Something a little different to what we’re used to on Monday mornings. (Jameson & cigars, you mean? – Ed.)
An Irish singer taking on those American RnB divas on (sort of) their own terms.
Allie Bradley comes from Maghera in Derry and is something of an Irish and UK folk circuit regular, including recent visits to this neck of the woods, taking in de Barra’s of Clonakilty and Mr Bradley’s of Barrack St. Her new EP Two is available digitally from today.
It consists of five tracks, each one a duet with a male voice – fellow Northerners Kiernan McMullen, Aaron Shanley, Jamie Neish, Mark Graham and Mark McAllister. Bradley’s voice has a well-schooled, vaguely U.S. urban air to it, which is roughly in line with the smouldering EP cover. She uses vibrato but thankfully manages to avoid that terrifically annoying X-Factor tic of circling many times around the same note.
The single ‘Simplest of freedoms’ benefits from this direct approach, as you’d expect from a song about human trafficking. It’s bare, featuring only sparse acoustic guitar and there is genuine chemistry between the dual lead vocals.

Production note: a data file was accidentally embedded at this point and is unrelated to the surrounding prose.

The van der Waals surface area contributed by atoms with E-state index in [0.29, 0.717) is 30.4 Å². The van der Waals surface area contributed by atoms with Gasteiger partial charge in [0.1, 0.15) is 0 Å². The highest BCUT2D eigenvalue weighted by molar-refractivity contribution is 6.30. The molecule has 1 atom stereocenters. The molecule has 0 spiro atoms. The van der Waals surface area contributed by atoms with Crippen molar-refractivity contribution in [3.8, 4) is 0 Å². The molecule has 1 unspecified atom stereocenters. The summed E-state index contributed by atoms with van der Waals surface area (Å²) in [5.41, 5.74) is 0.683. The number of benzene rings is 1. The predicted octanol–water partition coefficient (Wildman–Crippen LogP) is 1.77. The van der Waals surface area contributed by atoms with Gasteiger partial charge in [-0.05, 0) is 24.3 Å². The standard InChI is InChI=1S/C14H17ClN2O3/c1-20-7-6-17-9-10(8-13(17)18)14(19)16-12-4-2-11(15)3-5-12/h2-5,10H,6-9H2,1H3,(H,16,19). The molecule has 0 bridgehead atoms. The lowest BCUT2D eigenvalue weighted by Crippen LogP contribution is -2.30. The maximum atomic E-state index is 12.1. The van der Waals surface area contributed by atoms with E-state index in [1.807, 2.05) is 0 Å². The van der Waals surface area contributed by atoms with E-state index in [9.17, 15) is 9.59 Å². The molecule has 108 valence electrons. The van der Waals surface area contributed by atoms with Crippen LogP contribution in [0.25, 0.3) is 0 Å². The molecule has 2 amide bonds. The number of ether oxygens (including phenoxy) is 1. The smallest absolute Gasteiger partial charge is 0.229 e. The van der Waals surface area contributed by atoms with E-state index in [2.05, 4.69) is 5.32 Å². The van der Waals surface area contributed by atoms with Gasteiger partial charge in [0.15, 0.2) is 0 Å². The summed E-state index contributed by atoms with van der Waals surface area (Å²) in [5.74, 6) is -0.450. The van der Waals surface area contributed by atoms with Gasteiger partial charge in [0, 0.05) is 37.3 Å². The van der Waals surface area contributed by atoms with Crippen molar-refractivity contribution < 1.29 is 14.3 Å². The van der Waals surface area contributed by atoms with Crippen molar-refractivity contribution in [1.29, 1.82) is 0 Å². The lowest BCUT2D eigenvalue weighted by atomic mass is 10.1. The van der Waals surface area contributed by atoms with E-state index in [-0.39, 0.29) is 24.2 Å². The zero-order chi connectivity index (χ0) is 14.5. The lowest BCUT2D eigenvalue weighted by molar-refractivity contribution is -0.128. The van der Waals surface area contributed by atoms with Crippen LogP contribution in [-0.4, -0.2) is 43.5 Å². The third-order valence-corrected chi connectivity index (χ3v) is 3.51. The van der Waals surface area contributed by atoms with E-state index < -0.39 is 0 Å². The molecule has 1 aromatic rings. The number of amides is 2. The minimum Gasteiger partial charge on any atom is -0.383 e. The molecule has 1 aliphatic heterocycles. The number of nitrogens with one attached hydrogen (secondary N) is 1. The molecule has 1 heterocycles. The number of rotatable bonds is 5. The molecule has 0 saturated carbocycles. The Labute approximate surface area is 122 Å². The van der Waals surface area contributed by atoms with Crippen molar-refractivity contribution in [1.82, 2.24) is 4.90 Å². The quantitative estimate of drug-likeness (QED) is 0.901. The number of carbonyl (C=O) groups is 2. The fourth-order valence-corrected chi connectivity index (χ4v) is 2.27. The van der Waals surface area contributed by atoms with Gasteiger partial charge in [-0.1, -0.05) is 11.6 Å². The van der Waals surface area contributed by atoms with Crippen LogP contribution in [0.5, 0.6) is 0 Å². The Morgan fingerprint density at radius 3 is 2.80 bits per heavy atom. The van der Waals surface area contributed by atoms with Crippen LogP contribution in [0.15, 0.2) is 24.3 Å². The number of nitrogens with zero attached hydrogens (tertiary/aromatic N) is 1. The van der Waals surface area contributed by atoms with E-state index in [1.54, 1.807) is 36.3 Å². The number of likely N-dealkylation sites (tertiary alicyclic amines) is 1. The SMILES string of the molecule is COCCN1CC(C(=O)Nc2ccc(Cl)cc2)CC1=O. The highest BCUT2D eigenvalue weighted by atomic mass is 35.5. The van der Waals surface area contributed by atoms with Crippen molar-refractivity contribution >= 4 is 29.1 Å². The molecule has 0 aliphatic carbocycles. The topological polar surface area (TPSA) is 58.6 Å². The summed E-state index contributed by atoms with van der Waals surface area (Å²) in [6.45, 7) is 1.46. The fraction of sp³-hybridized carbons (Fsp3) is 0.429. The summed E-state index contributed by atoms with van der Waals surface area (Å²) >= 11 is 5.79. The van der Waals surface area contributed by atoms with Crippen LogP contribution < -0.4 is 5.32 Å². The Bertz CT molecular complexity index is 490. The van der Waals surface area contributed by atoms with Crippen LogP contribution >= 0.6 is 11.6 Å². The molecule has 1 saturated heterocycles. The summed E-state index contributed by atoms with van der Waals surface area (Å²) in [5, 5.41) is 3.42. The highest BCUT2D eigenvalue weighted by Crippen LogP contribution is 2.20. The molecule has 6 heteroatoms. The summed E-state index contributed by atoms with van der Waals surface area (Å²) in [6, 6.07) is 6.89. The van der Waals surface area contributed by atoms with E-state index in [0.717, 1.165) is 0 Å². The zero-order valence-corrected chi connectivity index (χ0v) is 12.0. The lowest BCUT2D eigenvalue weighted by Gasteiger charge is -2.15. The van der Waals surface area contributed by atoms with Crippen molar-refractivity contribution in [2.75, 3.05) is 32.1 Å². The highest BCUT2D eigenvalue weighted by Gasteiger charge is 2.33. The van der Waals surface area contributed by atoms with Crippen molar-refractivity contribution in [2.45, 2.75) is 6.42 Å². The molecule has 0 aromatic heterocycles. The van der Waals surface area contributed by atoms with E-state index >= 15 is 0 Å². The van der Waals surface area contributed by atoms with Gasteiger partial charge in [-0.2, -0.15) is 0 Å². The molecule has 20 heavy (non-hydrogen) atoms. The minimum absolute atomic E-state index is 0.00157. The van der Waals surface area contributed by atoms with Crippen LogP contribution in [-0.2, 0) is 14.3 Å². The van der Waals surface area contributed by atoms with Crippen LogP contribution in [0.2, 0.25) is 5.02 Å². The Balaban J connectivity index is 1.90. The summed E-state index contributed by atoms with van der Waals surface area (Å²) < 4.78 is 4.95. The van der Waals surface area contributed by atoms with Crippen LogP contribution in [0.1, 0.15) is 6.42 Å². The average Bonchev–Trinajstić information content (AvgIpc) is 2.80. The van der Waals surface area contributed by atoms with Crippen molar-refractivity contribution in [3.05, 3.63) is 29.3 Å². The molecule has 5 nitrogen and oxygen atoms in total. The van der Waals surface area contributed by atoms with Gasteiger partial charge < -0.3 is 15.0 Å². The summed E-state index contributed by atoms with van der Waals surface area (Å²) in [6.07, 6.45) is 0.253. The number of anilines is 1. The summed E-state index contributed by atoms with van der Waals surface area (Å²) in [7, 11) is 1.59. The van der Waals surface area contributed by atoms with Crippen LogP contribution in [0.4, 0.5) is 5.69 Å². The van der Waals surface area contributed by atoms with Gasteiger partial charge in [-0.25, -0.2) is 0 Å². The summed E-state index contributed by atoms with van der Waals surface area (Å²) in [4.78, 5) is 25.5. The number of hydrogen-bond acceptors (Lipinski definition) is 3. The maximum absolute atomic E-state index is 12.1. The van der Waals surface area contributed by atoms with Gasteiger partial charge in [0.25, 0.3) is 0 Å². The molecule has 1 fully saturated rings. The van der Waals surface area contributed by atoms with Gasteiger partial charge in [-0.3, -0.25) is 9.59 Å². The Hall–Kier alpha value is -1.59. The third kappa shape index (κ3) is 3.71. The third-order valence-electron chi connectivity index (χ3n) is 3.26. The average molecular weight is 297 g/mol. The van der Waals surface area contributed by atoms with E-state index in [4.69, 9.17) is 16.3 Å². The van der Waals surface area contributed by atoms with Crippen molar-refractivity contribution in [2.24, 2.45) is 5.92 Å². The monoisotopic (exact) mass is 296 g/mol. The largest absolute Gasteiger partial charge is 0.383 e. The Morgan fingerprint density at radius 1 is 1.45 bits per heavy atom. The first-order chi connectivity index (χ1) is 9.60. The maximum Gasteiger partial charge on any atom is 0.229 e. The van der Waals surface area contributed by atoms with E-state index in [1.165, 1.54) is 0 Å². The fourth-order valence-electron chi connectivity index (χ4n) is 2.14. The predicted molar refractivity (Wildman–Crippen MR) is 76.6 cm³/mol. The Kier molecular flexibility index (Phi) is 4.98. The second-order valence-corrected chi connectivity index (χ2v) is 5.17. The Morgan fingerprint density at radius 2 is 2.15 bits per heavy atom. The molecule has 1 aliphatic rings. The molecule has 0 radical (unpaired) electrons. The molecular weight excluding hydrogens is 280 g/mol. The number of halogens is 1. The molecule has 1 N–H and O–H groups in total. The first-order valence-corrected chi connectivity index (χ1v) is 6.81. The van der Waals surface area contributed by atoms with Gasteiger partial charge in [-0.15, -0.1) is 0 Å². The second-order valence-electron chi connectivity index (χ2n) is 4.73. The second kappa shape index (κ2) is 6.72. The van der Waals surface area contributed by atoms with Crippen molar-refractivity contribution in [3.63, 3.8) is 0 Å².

The old Nina Simone blues ‘Be my husband’ is given a successful, semi-gospel clap-along treatment, with pounding toms and a choir of innovative backing vocals. It has an authentic ring to it and you tend to believe the pleading in Bradley’s voice.
Folk-pop is the order of the day for the other three tracks, all of which will interest daytime radio programmers, the RnB/Blues influence being dialled down in favour of more of a country tinge. An unexpected reggae bounce on final song ‘I need money’, featuring Aaron Shanley, doesn’t quite sit comfortably with the tone of the rest of the EP. Having said that, the timeless descending figure of the chorus has H-I-T written all over it.
Our advice to her? Dig down deeper into that blues.
Our advice to you? Listen to Two here.